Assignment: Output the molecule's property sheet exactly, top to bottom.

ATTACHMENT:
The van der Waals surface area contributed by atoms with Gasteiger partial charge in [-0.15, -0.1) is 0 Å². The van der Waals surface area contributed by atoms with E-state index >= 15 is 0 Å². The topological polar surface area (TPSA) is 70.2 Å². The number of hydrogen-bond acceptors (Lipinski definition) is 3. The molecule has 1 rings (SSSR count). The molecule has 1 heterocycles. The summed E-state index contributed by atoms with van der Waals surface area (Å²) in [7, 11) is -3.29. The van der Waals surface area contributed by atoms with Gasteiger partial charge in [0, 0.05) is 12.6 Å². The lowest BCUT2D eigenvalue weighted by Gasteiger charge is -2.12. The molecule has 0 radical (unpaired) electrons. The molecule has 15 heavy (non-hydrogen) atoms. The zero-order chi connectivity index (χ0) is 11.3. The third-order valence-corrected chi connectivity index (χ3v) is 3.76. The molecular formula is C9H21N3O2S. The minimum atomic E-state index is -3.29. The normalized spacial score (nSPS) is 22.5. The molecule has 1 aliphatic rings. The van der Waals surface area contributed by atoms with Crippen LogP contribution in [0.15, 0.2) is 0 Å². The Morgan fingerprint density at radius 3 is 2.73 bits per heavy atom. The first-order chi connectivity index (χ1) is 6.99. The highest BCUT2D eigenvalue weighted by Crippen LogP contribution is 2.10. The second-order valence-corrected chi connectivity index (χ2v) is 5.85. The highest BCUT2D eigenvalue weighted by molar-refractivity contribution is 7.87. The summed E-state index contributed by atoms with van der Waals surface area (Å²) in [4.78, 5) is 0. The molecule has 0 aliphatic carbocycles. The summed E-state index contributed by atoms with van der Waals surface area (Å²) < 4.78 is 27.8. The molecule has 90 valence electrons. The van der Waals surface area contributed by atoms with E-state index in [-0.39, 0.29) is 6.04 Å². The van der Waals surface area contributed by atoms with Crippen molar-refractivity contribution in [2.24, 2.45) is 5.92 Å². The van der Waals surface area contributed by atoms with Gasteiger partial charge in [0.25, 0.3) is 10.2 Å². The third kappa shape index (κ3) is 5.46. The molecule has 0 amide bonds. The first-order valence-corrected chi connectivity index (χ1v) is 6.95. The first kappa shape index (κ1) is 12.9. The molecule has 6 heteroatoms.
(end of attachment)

The van der Waals surface area contributed by atoms with Gasteiger partial charge in [-0.15, -0.1) is 0 Å². The van der Waals surface area contributed by atoms with E-state index >= 15 is 0 Å². The topological polar surface area (TPSA) is 70.2 Å². The number of hydrogen-bond acceptors (Lipinski definition) is 3. The molecule has 1 rings (SSSR count). The molecule has 1 heterocycles. The summed E-state index contributed by atoms with van der Waals surface area (Å²) in [7, 11) is -3.29. The van der Waals surface area contributed by atoms with Gasteiger partial charge in [0, 0.05) is 12.6 Å². The lowest BCUT2D eigenvalue weighted by Gasteiger charge is -2.12. The molecule has 0 radical (unpaired) electrons. The molecule has 15 heavy (non-hydrogen) atoms. The zero-order chi connectivity index (χ0) is 11.3. The third-order valence-corrected chi connectivity index (χ3v) is 3.76. The molecular formula is C9H21N3O2S. The minimum atomic E-state index is -3.29. The normalized spacial score (nSPS) is 22.5. The molecule has 1 aliphatic rings. The van der Waals surface area contributed by atoms with Crippen LogP contribution in [0.15, 0.2) is 0 Å². The Morgan fingerprint density at radius 3 is 2.73 bits per heavy atom. The first-order chi connectivity index (χ1) is 6.99. The highest BCUT2D eigenvalue weighted by Crippen LogP contribution is 2.10. The second-order valence-corrected chi connectivity index (χ2v) is 5.85. The highest BCUT2D eigenvalue weighted by molar-refractivity contribution is 7.87. The summed E-state index contributed by atoms with van der Waals surface area (Å²) in [4.78, 5) is 0. The molecule has 0 aliphatic carbocycles. The summed E-state index contributed by atoms with van der Waals surface area (Å²) < 4.78 is 27.8. The molecule has 90 valence electrons. The van der Waals surface area contributed by atoms with E-state index in [-0.39, 0.29) is 6.04 Å². The van der Waals surface area contributed by atoms with Crippen molar-refractivity contribution in [2.24, 2.45) is 5.92 Å². The van der Waals surface area contributed by atoms with Gasteiger partial charge in [0.25, 0.3) is 10.2 Å². The third kappa shape index (κ3) is 5.46. The molecule has 0 amide bonds. The first-order valence-corrected chi connectivity index (χ1v) is 6.95. The first kappa shape index (κ1) is 12.9. The molecule has 6 heteroatoms.